Melissa McEwan of Shakesville (where I first saw the above link) adds that this supposed celebration of strong women rings a bit hollow because when women exhibit strength and fortitude in ways that challenge oppressive norms, they are definitively not celebrated.

Never is that more clear than when a woman actually exhibits strength in her own defense. When she draws boundaries. When she physically harms a man who is trying to harm her. When she engages in self-care. When she categorically refuses to put up with splaining or harassment or catcalling or whatever other horseshit variation of misogyny to which some dude is trying to subject her. . . . That’s how the Strong Woman becomes the weak bitch, when a woman is strong for herself and for the pleasure of nobody else.

Both of these posts are brief but thoughtful and worth a quick read. To this, I wanted to add that not only is fitspo just another shade of thinspo, it’s not anywhere near a new shade. The athletic, fit, toned female body has been celebrated as the ideal female body for several decades. I’ll let Susan Bordo, author of Unbearable Weight, do the talking. My notes are from this edition: Bordo, Susan.  Unbearable Weight: Feminism, Western Culture, and the Body.  Berkeley: University of California Press, 2003. For those of you following along at home, a .pdf of the relevant chapter, “Reading the Slender Body,” is currently hosted by Middlebury. This essay was first published in 1989; the 10th anniversary edition is largely unchanged, and yet its argument is still relevant to this conversation we are having in 2015.

The stated purpose of “Reading the Slender Body” is to explore how diet and exercise are encoded and normalized in culture, and to define the ideal of slenderness that dominates contemporary visual imagery of bodies (particularly women’s bodies). Bordo begins by discussing how bodies can function as symbols in two contrasting ways: body shape is sometimes interpreted to indicate the individual’s position in the social hierarchy, and sometimes it is read as an expression of the internal state of the individual (187). She gives a few historical examples to illustrate: in the early 19th century, successful tradesmen might flaunt a bulging stomach, considered by themselves and their peers to be an outward symbol of material wealth; in the same era, aristocrats favored a slender form that seemed distant and aloof from base hunger or bourgeois grasping. Eventually the bourgeois too came to embrace a genteel slenderness, and around that time excess weight gradually accrued the connotation of moral laxity. The late 19th century is when doctors and what I suppose you might call lifestyle experts started advocating weight loss to the general public, although this would go in and out of vogue over the next century. In a similar fashion, the symbolic function of muscular bodies has shifted: where visible muscles were once associated with manual labor, animality, and weak mental faculties, we now sometimes read muscularity as a sign of self-control and self-discipline (191,193).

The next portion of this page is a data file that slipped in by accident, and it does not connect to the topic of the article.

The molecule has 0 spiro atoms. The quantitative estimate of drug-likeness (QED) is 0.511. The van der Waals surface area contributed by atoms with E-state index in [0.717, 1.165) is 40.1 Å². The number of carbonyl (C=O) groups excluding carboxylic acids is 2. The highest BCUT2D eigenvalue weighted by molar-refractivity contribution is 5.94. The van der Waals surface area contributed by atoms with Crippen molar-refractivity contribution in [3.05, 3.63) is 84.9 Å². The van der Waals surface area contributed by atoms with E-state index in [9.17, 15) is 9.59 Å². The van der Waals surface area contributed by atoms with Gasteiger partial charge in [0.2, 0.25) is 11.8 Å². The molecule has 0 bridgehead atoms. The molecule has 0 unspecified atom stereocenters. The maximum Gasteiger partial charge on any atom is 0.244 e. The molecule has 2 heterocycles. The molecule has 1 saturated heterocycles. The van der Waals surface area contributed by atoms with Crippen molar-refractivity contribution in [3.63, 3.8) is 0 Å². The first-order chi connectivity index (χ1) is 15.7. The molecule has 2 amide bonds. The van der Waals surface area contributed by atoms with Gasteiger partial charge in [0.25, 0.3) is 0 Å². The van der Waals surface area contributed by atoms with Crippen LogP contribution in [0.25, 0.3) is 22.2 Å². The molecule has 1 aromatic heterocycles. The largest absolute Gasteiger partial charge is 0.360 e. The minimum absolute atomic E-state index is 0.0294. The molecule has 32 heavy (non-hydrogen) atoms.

Of course, the interpretation of the body is very dependent on other intersecting signifiers of race, class, gender, and so forth. To return to the example of muscles, it’s important to observe that lower class men and men of color with bulging muscles still risk being depicted or viewed as animalistic. And since muscles continue to be associated with masculinity, the muscles of women are expected to be sleek and toned, not bulging. Combined with the specific expectations of female physicality, the slender body is particularly “overdetermined” as the ideal for women, causing women to grapple with it to a greater degree than most men (187, 205).

So what is a “slender” body? One that is not only shed of excess weight, but has smooth lines and taut surfaces. “Until the 1980s, excess weight was the target of most ads for diet products,” Bordo writes; “today, one is much more likely to find the enemy constructed as bulge, fat, or flab” (189). A slender body can be visibly muscled, but not to the point of disrupting a sleek, spare silhouette. A slender female body may have prominent breasts or buttocks, but those attributes should only set off the contrast of a trim waistline and toned limbs. The slender ideal is not necessarily a small body but a “contained” body, with firm flesh that doesn’t wiggle. Bordo considers the slender ideal of the 1980s and the more waifish ideal of the 1960s as more alike than different:

This perspective helps illuminate an important continuity of meaning in our culture between compulsive dieting and body-building, and it reveals why it has been so easy for contemporary images of female attractiveness to oscillate between a spare, “minimalist” look and a solid, muscular, athletic look. . . The two ideas, thought superficially very different, are united in battle against a common enemy: the soft, the loose, unsolid, excess flesh. (191).

In other words, Bordo would almost certainly see “strong is the new pretty” as mere repackaging, another rotation of fashion’s wheel. Sometimes the “it” girl is a waif, sometimes a bombshell, sometimes a sporty Cool Girl, but in late capitalism she is always a fit girl.

Bordo cites one reason for this–and perhaps one key difference between weight loss obsession today versus the 19th century–from another theorist named Robert Crawford: contemporary capitalism puts two simultaneous and conflicting burdens on its constituents. We are supposed to be producers and providers in this economy, and so we must suppress our desires in order to be productive workers. We are also supposed to be consumers, and as consumers we are continually barraged with products meant to incite desire. “The regulation of desire thus becomes an ongoing problem, as we find ourselves continually besieged by temptation, while socially condemned for overindulgence” (199). The ideal of the slender body emerges out of that hostility toward uncontrolled indulgence, or perhaps the anxiety of our lack of control in general:

The firm, developed body has become a symbol of correct attitude; it means that one ‘cares’ about oneself and how one appears to others, suggesting willpower, energy, control over infantile impulse, the ability to “shape your life” (195).